Science

NASA's latest Mars probe, InSight, Is Scheduled To Land Monday

NASA's latest Mars probe, InSight, Is Scheduled To Land Monday”

InSight's journey of six months and 300 million miles comes to a precarious grand finale Monday afternoon.

On Monday, NASA's InSight (Interior Exploration using Seismic Investigations, Geodesy and Heat Transport) Lander is scheduled for a soft touchdown on the surface of the planet Mars, the first spacecraft launched from the West Coast of the U.S. to reach another planet.

On Monday, InSight will follow a similar trajectory, entering the Martian atmosphere at an altitude of 125km, and relying on a combination of heat shield, parachutes, and on-board thrusters to mitigate heating and slow its velocity from almost 20,000 km/hour to about 10 km/h-a factor of 2,000-before its three spindly landing legs touch the surface of Mars.

The InSight and next rover mission, along with others in the planning stage, are seen as precursors for eventual human exploration of Mars, NASA officials said.

Along for the ride to Mars are two communication relay CubeSats, MarCO-A and B. The briefcase-sized spacecraft were intended as demonstrators, but since both have functioned admirably en-route to the Red Planet as independent flyers, will provide a short-term communication relay for InSight as the lander heads down to the surface.

The mission control team at NASA's Jet Propulsion Laboratory (JPL) near Los Angeles prepared to conduct a final adjustment to the InSight's flight path on Sunday to manoeuvre the spacecraft closer toward its entry point over Mars.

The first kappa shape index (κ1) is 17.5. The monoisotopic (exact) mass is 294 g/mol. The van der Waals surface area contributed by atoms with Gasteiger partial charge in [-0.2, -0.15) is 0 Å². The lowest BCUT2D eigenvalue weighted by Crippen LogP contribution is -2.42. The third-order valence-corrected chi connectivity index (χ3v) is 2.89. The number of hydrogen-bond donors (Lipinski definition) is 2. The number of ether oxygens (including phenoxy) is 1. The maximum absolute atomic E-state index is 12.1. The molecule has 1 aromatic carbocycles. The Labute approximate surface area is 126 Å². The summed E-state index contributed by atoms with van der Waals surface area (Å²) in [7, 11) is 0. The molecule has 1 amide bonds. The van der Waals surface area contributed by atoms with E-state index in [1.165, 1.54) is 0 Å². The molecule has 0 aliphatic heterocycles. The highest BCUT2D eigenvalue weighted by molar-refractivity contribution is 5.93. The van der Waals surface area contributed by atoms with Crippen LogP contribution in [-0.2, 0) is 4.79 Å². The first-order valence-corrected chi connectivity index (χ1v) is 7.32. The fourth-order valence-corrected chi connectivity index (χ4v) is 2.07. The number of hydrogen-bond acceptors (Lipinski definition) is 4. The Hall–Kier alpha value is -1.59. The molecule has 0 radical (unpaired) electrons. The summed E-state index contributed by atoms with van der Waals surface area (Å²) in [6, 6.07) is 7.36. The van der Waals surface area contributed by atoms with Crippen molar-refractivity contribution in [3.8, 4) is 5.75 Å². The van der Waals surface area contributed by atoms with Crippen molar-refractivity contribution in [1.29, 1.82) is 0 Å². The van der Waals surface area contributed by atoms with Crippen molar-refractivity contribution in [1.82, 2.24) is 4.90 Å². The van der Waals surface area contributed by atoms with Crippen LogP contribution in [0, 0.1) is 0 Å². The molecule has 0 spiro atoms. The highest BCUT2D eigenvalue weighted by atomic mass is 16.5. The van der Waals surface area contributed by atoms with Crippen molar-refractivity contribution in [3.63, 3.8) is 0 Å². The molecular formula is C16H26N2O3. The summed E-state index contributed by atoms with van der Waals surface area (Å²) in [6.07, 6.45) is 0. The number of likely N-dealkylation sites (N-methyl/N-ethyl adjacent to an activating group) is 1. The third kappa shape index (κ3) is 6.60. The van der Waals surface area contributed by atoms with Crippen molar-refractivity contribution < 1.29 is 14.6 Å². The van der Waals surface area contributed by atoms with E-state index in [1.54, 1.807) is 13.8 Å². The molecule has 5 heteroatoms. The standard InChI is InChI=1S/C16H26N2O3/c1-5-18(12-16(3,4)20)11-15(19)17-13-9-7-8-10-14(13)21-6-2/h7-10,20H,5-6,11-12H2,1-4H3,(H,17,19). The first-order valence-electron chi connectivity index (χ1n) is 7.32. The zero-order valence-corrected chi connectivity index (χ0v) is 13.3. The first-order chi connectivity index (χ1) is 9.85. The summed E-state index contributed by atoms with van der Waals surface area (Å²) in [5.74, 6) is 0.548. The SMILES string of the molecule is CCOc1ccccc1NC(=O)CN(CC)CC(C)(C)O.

Scientists expect to see a dozen to 100 marsquakes over the course of the mission, producing data to help them deduce the size, density and composition of the planet.

"What this helps us understand is how we got to here", said JPL's Bruce Banerdt, InSight principal investigator, during a pre-landing briefing with reporters last week.

As a back-up system, InSight will send one of two tones via a UHF signal to Earth, immediately after touching down.

Concentrating on planetary building blocks, InSight has no life-detecting capability.

InSight also is fitted with a German-made drill to burrow as much as 16 feet (5 metres) underground, pulling behind it a rope-like thermal probe to measure heat.

- Touchdown is expected at 1954 GMT. Unlike InSight, the MarCO spacecraft keep on going past Mars into space.

A carefully orchestrated sequence - already fully preprogrammed on board the spacecraft - takes place over the next several minutes, coined "six and a half minutes of terror".

The eight-minute time delay with Earth means scientists will be as powerless as the hundreds watching the mission live on TV. A minute later, the spacecraft will make a turn to orient itself for atmospheric entry. Radio telescopes in Green Bank, West Virginia and Effelsberg, Germany will be listening.

Project manager Tom Hoffman said he's trying his best to stay outwardly calm as the hours tick down.

InSight is the first dedicated to unlocking secrets from deep below the Martian surface.

Hoffman, who is father to a two- and four-year-old, added that has "not been sleeping that great", though he said that might because of his rambunctious toddlers.



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